Our view: Rangers to the rescue | SteamboatToday.com

Our view: Rangers to the rescue







In October 2015, Steamboat Springs city staff proposed creating a new park ranger division that would have been charged with enforcing rules on the Yampa River and educating users on the proper way to enjoy one of Steamboat's most popular natural resources. City Council, at that time, responded less than enthusiastically to the idea.

Fast-forward six months, and a new council has embraced the park ranger idea. Last week, the council approved the program as presented by Police Chief Cory Christensen, and we are glad there was a change of heart.

Beginning Memorial Day weekend, three rangers will patrol the river and Core Trail during the busy summer months with the goal of ensuring river users, visitors and locals are able to enjoy Steamboat's summer recreational offerings without encountering trash, off-leash dogs and rowdy river users.

As summer tourism has increased and traffic on the Yampa has exploded, the city has lacked the necessary manpower to strongly enforce rules on the river, and as a result, its banks are often littered with trash following busy holiday weekends. Creating three new positions for the summer to focus on education and enforcement is what was needed to combat this growing problem and ensure the river remains a wholesome place for people to recreate.

In addition to enhancing the summer experience for those visiting Steamboat Springs, we think the new park rangers program will achieve something even more valuable by ultimately reinforcing behavior and practices that protect one of Steamboat's most valuable resources — the Yampa River.

Recommended Stories For You

Last year, the Leadership Steamboat class introduced Catch the Drift, a river stewardship program aimed at protecting the Yampa River. The initiative, which was conducted in concert with the existing Friends of the Yampa group, culminated with the permanent installation of four educational signs along the Core Trail and the river.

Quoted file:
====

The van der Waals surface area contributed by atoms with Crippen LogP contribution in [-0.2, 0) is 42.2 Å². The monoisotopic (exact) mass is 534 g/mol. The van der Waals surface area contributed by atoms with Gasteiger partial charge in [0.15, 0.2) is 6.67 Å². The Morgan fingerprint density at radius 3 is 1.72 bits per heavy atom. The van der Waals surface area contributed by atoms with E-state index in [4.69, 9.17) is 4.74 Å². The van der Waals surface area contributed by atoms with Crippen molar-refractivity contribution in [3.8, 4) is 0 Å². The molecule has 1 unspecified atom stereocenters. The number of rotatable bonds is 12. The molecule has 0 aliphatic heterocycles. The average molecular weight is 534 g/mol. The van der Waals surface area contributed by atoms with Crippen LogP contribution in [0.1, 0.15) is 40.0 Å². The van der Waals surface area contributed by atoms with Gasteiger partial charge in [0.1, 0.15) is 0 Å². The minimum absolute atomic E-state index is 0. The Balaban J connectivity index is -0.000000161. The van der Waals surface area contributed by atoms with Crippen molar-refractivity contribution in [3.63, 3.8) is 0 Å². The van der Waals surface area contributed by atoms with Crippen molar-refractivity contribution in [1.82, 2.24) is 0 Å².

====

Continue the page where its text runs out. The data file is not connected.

The signs promote protection of the river through safe recreation practices, and we think the park ranger program will help build future river awareness on the heels of the successful Catch the Drift campaign.

The Yampa River is similar to a natural-water theme park that attracts a wide range of users, from tubers to fly-fishermen to stand-up paddleboarders. It's the perfect place to enjoy a summer day and entertain visiting friends, but we also must remember it's a natural environment that must be respected and cared for.

It goes back to those "Respect the Yampa" bumper stickers we see on cars and on signs posted along the trail and at area businesses. It's easy to take our river for granted. It's located just steps from downtown Steamboat, and all the recreation it attracts can challenge the river's health and sustainability.

Ultimately, it's up to each individual river user to do his or her part to help preserve the river for future generations, and we think the new park ranger program can make a difference in that arena.

There may still be some wayward flip-flops found along the river's banks or an occasional deflated tube, but instituting a formal program to educate park and river users about the rules that govern use of these public amenities should definitely cut down on out-of-control revelers and trash along the river's banks.

As stated in an April 4 article about the new park rangers program, the $40,000 investment the city is making to get the effort started is a good step toward ensuring our beloved Yampa River isn't loved to death.

At issue

City Council has approved a new park ranger program this summer

Our view

The effort, which will pair education and enforcement, should help protect the Yampa River and ensure the river and the Core Trail remain wholesome places for people to play